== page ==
As the two men worked, Ladopoulos regaled Schultz with stories of his land and legacy. Peter was amazed by the flavor and quality of the oil, as well as the farmer's careful stewardship of the land.

Greece is also where Schultz began eating Mediterranean-style, "by default," he says. Before long, he realized his new diet was transforming his body. "Your energy levels go up, you're metabolizing better, you're slimming yourself without knowing you are on a diet. It's absolutely magic."

In 2005, after Schultz had moved to Moorhead, he began importing the oil. Today, customers eagerly await Schultz's olive oil sales, which routinely close down early as devotees snatch up "the liquid gold" by the case.

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Mediterranean dishes are often as beautiful as they are nutritious, as illustrated by this simple-to-prepare Caprese Salad with tomatoes, basil, mozzarella and balsamic vinegar. Contributed / Morgan Schleif, M. Schleif Photography

Ag and wellness experts contribute

As Schultz and Myrdal formed the idea for a book, they agreed they needed to bring more contributors to the table. "This kind of project wasn't just about nutrition or ingredients, it was also about human biology, local ecologies, fair agriculture, deep sustainability, a passion for truly great living," Myrdal writes in the book's introduction. "We clearly needed to add more experts to the team."

The first expert onboard was Dr. David Clardy, a Sanford cardiologist who specializes in preventative cardiology, has made multiple trips to Greece and has followed a Mediterranean plan for decades.

The Mediterranean diet is so effective, Clardy writes in his chapter, that one Spanish study comparing heart health of high-risk people on a Mediterranean diet to that of high-risk people on a low-fat diet was stopped for ethical reasons. The subjects on the Mediterranean plan had such dramatic reduction in heart attacks and strokes that researchers decided keeping the other subjects on the low-fat diet would be immoral.

Another contributor is Schultz's brother, William Schultz, a St. Paul-based psychotherapist and mental-health researcher who devotes his chapter to a reputable study that revealed the positive effects of Mediterranean foods on reducing depression.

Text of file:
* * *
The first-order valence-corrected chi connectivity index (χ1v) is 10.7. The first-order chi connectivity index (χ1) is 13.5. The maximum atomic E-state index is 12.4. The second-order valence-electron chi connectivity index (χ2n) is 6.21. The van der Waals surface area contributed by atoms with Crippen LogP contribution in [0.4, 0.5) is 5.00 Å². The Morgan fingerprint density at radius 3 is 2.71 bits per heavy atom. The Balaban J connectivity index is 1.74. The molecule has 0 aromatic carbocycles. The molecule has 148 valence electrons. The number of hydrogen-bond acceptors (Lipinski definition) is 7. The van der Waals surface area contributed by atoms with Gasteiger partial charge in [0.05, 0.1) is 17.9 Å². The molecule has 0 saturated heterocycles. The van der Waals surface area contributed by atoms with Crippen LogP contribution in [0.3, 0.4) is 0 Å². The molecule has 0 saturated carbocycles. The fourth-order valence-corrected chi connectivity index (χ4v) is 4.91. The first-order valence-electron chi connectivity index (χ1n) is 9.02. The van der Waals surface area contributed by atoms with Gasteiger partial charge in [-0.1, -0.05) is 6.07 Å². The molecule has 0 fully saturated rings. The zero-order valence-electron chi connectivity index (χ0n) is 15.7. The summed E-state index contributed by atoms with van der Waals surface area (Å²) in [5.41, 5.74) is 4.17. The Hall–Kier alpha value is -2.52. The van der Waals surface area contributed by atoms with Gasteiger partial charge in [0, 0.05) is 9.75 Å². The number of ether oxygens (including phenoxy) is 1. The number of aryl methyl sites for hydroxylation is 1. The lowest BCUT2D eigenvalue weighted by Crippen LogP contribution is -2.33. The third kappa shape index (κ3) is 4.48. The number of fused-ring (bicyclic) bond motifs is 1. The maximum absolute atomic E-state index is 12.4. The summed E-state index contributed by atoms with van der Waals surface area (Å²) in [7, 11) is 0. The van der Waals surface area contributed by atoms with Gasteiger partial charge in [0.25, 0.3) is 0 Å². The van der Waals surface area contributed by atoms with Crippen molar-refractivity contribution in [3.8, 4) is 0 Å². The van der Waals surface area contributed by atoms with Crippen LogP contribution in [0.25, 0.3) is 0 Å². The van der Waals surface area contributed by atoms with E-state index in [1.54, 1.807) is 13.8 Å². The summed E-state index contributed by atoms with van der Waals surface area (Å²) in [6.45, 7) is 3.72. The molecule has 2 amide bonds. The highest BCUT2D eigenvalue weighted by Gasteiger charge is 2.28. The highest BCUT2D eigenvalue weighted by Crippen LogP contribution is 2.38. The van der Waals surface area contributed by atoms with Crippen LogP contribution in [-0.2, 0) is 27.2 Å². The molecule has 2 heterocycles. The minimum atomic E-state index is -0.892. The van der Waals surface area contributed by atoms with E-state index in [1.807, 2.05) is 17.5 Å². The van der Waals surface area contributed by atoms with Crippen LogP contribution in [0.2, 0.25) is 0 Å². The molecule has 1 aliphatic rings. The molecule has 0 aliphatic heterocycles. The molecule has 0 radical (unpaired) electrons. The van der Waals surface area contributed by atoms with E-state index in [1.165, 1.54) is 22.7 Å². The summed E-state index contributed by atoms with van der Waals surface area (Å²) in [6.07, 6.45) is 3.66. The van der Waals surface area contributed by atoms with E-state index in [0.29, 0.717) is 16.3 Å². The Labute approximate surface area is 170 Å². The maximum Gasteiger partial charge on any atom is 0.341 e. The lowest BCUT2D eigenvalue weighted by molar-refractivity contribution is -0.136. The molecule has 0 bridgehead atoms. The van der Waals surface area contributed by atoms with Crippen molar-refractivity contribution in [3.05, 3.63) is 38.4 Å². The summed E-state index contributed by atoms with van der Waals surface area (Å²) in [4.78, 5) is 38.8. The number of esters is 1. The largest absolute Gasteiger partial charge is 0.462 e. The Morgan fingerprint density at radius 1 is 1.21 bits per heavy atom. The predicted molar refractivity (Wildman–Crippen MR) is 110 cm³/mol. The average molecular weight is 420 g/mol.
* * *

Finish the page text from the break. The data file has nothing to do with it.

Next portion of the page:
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Desserts, like this gastrin (an early version of baklava) are a rare treat on a Mediterranean diet plan. When available, desserts tend to be something simple, like fruit, or something that is sweetened with a natural sugar like honey. Contributed / Morgan Schleif, M. Schleif Photography

The third contributing health-care provider is Dr. Fadel Nammour , a Fargo gastroenterologist in private practice and a native of Lebanon, who covers how Mediterranean foods can improve overall wellness by increasing microorganisms in the gut.

Finally, Noreen Thomas, organic farmer and owner of Doubting Thomas Farms in Moorhead, shares a chapter on how foods grown for a Mediterranean diet not only add much-needed diversity to our region's crops, but can also enrich the soil.

The book closes with healthy recipes from a variety of sources, including well-known foodies like Tony and Sarah Nasello, restaurateurs and "Home with the Lost Italian" contributors ; Andrea Baumgardner, chef of BernBaums in Fargo, and wine expert Sam Wai.

Schultz hopes the book is just the beginning to a broader project that could include everything from a Netflix documentary to Midwestern hospitals distributing the book to every heart patient.

"I do believe we are at the beginning of something that is transformative for this area," Schultz says.

And Myrdal, typically the more restrained of the two, agrees: "This isn't just a book. It's a manifesto."

To purchase "Midwest Mediterranean,", visit https://www.amazon.com/dp/1944296174?ref_=pe_3052080_39751486 0

Tammy has been a storyteller most of her life. Before she learned the alphabet, she told stories by drawing pictures and then dictated the narrative to her ever-patient mother. A graduate of North Dakota State University, she has worked as a Dickinson, N.D., bureau reporter, a Bismarck Tribune feature writer/columnist, a Forum feature reporter, columnist and editor, a writer in NDSU's Publications Services, a marketing/social media specialist, an education associate in public broadcasting and a communications specialist at a nonprofit.